UPDATE: August 7, 2019: This story has been updated with analyst comments.
- BD on Tuesday said it has been informed by FDA that its PMA submission for its Lutonix drug-coated balloon device to treat peripheral artery disease (PAD) below the knee was not approvable in its current form.
- On the company's third quarter conference call, BD CEO Vincent Forlenza also told analysts that the company has withdrawn its FDA application to market an insulin patch pump for patients with Type 2 diabetes.
- Despite the setbacks, BD executives said third quarter results reflected an expected acceleration of revenue growth in the second half, and the company reaffirmed its full-year revenue and earnings forecasts.
FDA's advisory panel meeting in June, convened to address a safety signal in paclitaxel-coated balloons and stents in peripheral interventions, has stalled the market. BD in May cut its earnings guidance in anticipation of a 50% drop in sales of its drug-coated balloons.
The FDA panel determined the devices should remain on the market but with new labeling to warn of the safety signal, first identified in a meta-analysis. But the impact of the heightened scrutiny has already been felt. On BD's call, company executives said sales of paclitaxel-coated balloons are declining across the industry, which would like to see FDA to reassure the healthcare community that the benefits of the devices outweigh the risks.
Forlenza said an update from FDA on the situation is expected "shortly."
"We are waiting to see where that comes out. The healthcare providers have made some great arguments about why this product is important for patients, and we'll see how that plays out," Forlenza said on the call.
BD executives said the company's application for a below-the-knee indication for its Lutonix balloon remains a "very active PMA." The rejection was based on the clinical evidence to date, BD said, and the company is working with FDA to determine what additional data is needed. Approval is no longer expected this calendar year, the company said.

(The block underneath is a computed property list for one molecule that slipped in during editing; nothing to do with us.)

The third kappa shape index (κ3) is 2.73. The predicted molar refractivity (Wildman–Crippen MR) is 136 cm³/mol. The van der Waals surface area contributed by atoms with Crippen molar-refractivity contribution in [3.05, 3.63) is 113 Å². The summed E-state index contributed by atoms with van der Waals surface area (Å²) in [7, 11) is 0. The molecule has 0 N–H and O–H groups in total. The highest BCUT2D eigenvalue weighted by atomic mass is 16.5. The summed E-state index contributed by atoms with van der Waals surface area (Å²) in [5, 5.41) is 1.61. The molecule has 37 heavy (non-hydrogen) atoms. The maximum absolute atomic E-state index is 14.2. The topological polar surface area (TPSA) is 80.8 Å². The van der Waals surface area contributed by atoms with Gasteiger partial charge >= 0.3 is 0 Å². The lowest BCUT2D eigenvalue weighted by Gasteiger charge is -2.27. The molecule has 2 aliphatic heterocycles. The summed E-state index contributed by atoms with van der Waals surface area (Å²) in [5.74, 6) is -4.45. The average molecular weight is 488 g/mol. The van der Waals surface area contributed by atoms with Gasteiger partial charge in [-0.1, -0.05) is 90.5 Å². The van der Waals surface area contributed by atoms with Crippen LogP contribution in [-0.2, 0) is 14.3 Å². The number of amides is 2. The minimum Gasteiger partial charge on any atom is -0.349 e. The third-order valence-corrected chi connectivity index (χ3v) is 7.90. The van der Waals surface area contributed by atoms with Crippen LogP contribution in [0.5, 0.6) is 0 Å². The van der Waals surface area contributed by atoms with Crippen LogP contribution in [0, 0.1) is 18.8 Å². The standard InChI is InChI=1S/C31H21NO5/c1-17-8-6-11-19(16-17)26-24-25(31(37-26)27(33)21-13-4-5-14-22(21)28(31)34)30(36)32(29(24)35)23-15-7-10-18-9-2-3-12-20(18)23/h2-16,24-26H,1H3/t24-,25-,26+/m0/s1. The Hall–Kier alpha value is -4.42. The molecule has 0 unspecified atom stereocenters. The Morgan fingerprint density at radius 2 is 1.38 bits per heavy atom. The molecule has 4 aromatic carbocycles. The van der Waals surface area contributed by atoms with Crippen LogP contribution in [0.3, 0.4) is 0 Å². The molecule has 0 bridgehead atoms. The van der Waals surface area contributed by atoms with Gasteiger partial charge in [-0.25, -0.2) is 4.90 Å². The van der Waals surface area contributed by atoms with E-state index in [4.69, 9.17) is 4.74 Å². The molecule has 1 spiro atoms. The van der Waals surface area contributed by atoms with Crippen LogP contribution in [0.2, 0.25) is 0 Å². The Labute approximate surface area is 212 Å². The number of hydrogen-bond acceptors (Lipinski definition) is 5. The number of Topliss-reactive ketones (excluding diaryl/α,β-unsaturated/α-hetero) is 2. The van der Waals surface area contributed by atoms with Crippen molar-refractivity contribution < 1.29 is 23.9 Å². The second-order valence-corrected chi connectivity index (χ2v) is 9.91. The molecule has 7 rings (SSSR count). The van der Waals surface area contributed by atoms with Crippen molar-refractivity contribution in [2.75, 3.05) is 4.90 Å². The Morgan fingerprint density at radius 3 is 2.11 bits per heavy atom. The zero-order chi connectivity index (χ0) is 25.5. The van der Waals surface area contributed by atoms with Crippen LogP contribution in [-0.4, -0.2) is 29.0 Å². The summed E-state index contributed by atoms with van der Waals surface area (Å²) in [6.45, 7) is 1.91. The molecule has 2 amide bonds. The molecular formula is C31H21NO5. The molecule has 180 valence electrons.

BD acquired Lutonix in 2017 in a $24 billion acquisition of C.R. Bard that also expanded its offerings in medication management and infection prevention.
Forlenza said BD has withdrawn its application for approval of the company's Type 2 insulin patch in development and is now working with a third party research and development partner on the device. "In the short run, we remain committed to the patch pump," Forlenza said.
Still, Wall Street analysts sought to downplay the news. Analysts at William Blair said BD's results were "within the margin of error of what the Street was looking for."
"In our view, commentary on the below-the-knee DCB product approval timing delay should have been expected and already out of 2020 numbers, and there should have been no expectation that the broader product category would rebound without the FDA giving some sort of an all-clear," they wrote in a research note.
Overall, BD reported third quarter revenue of $4.35 billion, up 1.7% from a year ago and up 5.7% on a currency-neutral basis. Earnings per share of $1.51 declined 25.6% from a year ago, but adjusted earnings of $3.08 rose 5.8%, meeting expectations, the company said.
RBC Capital Market's Brandon Henry said the Lutonix update removes some potential upside for the company in 2020, but argued BD's other business lines position it to continue to grow revenues next year.
The company continues to expect full-year revenue to increase 8% to 9%, or 5% to 6% on a currency-neutral basis. The forecast for adjusted earnings per share is unchanged at between $11.65 and $11.75. BD's stock was down about 2% in morning trading.